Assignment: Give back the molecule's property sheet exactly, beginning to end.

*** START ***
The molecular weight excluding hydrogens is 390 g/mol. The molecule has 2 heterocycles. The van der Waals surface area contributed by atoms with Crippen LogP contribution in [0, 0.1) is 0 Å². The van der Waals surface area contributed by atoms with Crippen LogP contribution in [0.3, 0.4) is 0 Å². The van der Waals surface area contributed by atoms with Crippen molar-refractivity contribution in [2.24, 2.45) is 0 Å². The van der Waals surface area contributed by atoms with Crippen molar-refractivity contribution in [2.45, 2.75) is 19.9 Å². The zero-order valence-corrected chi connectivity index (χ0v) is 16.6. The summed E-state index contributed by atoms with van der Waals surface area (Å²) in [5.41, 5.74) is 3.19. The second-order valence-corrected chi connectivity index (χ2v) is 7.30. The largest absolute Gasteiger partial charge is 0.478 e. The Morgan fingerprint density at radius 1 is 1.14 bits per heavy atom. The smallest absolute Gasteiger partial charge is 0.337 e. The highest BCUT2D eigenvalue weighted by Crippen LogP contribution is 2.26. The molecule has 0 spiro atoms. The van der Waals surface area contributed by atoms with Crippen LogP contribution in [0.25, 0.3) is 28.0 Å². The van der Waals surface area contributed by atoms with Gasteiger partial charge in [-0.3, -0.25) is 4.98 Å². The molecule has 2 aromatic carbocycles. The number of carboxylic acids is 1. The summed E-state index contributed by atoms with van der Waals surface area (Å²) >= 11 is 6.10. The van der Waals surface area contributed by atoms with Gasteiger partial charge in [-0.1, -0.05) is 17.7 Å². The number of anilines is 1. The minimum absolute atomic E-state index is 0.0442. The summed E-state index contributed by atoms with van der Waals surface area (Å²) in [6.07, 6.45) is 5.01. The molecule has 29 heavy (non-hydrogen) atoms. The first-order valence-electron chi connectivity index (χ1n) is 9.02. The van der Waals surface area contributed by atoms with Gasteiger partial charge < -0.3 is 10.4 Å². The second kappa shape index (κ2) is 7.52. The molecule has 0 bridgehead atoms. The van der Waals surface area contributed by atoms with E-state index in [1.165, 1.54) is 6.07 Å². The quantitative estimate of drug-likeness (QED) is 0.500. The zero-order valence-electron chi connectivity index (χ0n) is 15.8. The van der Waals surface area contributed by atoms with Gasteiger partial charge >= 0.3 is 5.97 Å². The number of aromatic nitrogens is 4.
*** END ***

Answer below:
The molecular weight excluding hydrogens is 390 g/mol. The molecule has 2 heterocycles. The van der Waals surface area contributed by atoms with Crippen LogP contribution in [0, 0.1) is 0 Å². The van der Waals surface area contributed by atoms with Crippen LogP contribution in [0.3, 0.4) is 0 Å². The van der Waals surface area contributed by atoms with Crippen molar-refractivity contribution in [2.24, 2.45) is 0 Å². The van der Waals surface area contributed by atoms with Crippen molar-refractivity contribution in [2.45, 2.75) is 19.9 Å². The zero-order valence-corrected chi connectivity index (χ0v) is 16.6. The summed E-state index contributed by atoms with van der Waals surface area (Å²) in [5.41, 5.74) is 3.19. The second-order valence-corrected chi connectivity index (χ2v) is 7.30. The largest absolute Gasteiger partial charge is 0.478 e. The Morgan fingerprint density at radius 1 is 1.14 bits per heavy atom. The smallest absolute Gasteiger partial charge is 0.337 e. The highest BCUT2D eigenvalue weighted by Crippen LogP contribution is 2.26. The molecule has 0 spiro atoms. The van der Waals surface area contributed by atoms with Crippen LogP contribution in [0.25, 0.3) is 28.0 Å². The van der Waals surface area contributed by atoms with Gasteiger partial charge in [-0.3, -0.25) is 4.98 Å². The molecule has 2 aromatic carbocycles. The number of carboxylic acids is 1. The summed E-state index contributed by atoms with van der Waals surface area (Å²) >= 11 is 6.10. The van der Waals surface area contributed by atoms with Gasteiger partial charge in [-0.1, -0.05) is 17.7 Å². The number of anilines is 1. The minimum absolute atomic E-state index is 0.0442. The summed E-state index contributed by atoms with van der Waals surface area (Å²) in [6.07, 6.45) is 5.01. The molecule has 29 heavy (non-hydrogen) atoms. The first-order valence-electron chi connectivity index (χ1n) is 9.02. The van der Waals surface area contributed by atoms with Gasteiger partial charge < -0.3 is 10.4 Å². The second kappa shape index (κ2) is 7.52. The molecule has 0 bridgehead atoms. The van der Waals surface area contributed by atoms with E-state index in [1.165, 1.54) is 6.07 Å². The quantitative estimate of drug-likeness (QED) is 0.500. The zero-order valence-electron chi connectivity index (χ0n) is 15.8. The van der Waals surface area contributed by atoms with Gasteiger partial charge >= 0.3 is 5.97 Å². The number of aromatic nitrogens is 4.